For fans of Japanese manga Death Note, its musical adaptation’s English language premiere at the rightly revered London Palladium is at the very least a cause for curiosity – at most, and as seemed to be the case for many queuing in costume outside the venue, it was the theatrical event of the decade. Huge whoops, cheers and screams followed every number of Frank Wildhorn, Ivan Menchell and Jack Murphy’s piece, giving the performance a suitably epic sense of scale.
For the uninitiated audience members, things may have been a smidge more patchy: in part due to somewhat inevitable first night sound bugs, disrupting the occasional expository passages, as well as the sheer complexity of what is essentially a cat-and-mouse thriller – with added omnipresent deities, mysterious plot machinations and extended ruminations on the concepts of justice and law.
To keep it simple, the show (and the original 2003 manga it is based on) follows Light, a Japanese teenager who, through providence, acquires a book that lets him kill anyone by simply writing down their name. Light, with a righteous sense of vigilante fervour, proceeds to bump off dozens of criminal figures – in the process gaining the attention of maverick detective L, who becomes determined to track down the anonymous slayer. Keeping a sardonic eye over proceedings is the Shinigami Ryuk, an invisible figure of death with a penchant for apples (and excessive feather designs) that takes pleasure in Light’s bloody crusade.
The manga (and the 2006 anime it spawned) were hugely popular, while the musical has gained a major fanbase in Japan (where it first premiered in 2015) and South Korea, while an English-language concept album has also amassed a cult following. The Palladium run has continued this widespread sense of popularity – selling out three performances in speedy time and locking in a second series of shows at the smaller Lyric Theatre next month.
For the most part, though, the hype is real – helped by a pair of splendid central performances from Joaquin Pedro Valdes (Light) and Dean John-Wilson (L). The show really fizzes when the two face one another – especially during tennis match duet “Playing His Game”. For musical aficionados, another big draw is the chance to see Broadway icon Adam Pascal back on UK stages, playing the distinctively maniacal Ryuk with enough scenery-chomping glee to fill the massive space.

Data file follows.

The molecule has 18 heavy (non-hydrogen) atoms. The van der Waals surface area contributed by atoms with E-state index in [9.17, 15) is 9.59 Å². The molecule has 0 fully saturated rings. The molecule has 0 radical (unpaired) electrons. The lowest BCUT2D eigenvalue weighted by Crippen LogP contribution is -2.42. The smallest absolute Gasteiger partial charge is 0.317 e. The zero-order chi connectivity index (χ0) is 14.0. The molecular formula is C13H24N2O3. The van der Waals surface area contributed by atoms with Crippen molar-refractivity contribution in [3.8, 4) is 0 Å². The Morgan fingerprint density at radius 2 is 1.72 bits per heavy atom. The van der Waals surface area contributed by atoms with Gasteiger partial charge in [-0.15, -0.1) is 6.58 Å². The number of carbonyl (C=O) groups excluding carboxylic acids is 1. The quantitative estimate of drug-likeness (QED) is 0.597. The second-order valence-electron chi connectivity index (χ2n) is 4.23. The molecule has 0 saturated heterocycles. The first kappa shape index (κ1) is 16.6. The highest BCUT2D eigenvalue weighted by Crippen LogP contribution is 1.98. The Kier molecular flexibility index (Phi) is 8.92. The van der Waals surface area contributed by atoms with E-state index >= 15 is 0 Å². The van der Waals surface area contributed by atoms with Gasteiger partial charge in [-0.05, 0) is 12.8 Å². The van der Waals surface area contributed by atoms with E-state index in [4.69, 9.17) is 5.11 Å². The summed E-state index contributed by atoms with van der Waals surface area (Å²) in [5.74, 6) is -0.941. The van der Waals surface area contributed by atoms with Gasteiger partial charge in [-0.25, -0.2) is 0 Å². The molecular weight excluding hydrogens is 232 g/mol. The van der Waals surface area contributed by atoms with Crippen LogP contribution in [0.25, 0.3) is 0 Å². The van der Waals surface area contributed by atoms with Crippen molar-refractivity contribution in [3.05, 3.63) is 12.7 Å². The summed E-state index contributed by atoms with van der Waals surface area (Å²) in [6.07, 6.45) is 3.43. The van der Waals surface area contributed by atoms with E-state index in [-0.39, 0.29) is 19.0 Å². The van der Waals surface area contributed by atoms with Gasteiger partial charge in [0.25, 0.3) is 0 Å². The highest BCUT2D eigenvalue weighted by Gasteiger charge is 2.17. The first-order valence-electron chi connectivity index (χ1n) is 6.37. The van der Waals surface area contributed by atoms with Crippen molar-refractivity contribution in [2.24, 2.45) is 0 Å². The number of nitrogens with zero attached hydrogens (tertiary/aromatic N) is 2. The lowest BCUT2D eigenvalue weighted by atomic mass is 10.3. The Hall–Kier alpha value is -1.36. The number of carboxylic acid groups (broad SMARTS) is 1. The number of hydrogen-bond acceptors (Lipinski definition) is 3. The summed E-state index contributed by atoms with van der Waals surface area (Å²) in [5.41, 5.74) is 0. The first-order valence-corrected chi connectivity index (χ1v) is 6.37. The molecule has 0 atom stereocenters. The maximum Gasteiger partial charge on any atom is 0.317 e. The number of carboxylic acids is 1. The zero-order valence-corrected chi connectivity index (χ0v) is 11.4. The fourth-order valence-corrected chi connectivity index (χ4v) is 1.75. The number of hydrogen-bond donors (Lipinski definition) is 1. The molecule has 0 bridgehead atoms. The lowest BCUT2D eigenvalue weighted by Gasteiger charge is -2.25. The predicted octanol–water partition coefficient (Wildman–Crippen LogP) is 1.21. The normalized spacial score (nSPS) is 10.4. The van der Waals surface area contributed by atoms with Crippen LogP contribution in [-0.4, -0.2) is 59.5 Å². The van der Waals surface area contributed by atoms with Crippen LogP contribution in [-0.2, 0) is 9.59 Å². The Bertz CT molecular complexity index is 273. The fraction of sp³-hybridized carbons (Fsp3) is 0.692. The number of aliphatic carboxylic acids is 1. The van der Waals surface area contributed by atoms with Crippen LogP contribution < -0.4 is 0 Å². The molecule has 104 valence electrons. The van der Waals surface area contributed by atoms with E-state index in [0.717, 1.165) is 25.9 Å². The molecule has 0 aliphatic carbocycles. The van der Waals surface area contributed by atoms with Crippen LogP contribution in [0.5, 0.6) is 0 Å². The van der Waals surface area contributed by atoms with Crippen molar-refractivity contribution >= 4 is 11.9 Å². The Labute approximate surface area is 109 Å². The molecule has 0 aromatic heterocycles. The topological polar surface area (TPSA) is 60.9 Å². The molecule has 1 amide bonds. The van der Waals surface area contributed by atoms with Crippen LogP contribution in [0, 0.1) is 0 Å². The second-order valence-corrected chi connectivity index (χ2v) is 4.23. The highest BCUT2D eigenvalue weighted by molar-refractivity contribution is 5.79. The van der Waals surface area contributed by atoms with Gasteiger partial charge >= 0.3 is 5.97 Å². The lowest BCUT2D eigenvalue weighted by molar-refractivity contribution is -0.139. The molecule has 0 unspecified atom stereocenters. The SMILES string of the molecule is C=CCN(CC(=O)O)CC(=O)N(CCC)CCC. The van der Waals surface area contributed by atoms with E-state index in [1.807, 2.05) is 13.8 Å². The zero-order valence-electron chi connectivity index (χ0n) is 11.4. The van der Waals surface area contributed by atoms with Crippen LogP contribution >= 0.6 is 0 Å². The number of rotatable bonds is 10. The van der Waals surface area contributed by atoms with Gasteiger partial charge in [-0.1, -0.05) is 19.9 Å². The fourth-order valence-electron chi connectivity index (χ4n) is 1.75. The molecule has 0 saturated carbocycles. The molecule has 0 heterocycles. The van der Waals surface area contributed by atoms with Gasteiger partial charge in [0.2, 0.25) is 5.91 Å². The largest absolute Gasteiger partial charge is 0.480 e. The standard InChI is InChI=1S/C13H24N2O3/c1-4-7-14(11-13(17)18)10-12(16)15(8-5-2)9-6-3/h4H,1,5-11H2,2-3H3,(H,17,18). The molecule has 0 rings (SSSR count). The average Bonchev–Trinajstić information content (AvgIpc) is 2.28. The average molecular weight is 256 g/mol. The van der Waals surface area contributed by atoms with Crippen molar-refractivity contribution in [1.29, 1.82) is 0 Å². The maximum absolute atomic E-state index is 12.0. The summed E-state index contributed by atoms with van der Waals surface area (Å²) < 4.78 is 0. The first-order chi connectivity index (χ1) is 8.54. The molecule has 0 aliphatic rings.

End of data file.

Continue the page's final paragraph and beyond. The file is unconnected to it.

Not something that a critic feels accustomed to saying, but the show feels as though it could have benefited from an additional 20 to 30 minutes to its 130 minute runtime – fleshing out its book, clarifying and intensifying its debate around the nature of objective justice in the face of nihilistic oblivion and, perhaps most importantly, giving its female characters more depth and nuance (a similar issue seen in Wildhorn and Menchell’s Bonnie and Clyde).
This feels more pronounced for Aimie Atkinson’s Rem, another Shinigami that attempts to meddle in human matters, as well as pop sensation Misa, played by the equally sensational Francis Mayli McCann. Both characters, along with Light’s sister Sayu (Rachel Clare Chan), become instrumental to the show’s gripping and smart conclusion, but are rather thanklessly saddled with unceremonious endings. As she did in Bonnie and Clyde, McCann still gets a fair few showstopper moments here – including the choreography-heavy “I’m Ready”.
Any musical should live or die by its tunes, and this is where Death Note really comes into its own – especially in Valdes’s rendition of early number “Hurricane” and Atkinson’s 11 o’clock “When Love Comes”.
Punters shouldn’t be fooled by the words “In Concert” – Death Note is as boisterous and fully blocked as some shows inhabiting the West End right now – thanks in large part to director and choreographer Nick Winston – pulling off excellent work with a limited rehearsal period. The rapidity and punchy brutality of the storytelling creates a thrill-ride ending that combines fantastical shocks with edge-of-the-seat twists – earning a big thumbs up along the way. This, and the top-tier turns, truly make this a show worth writing home about.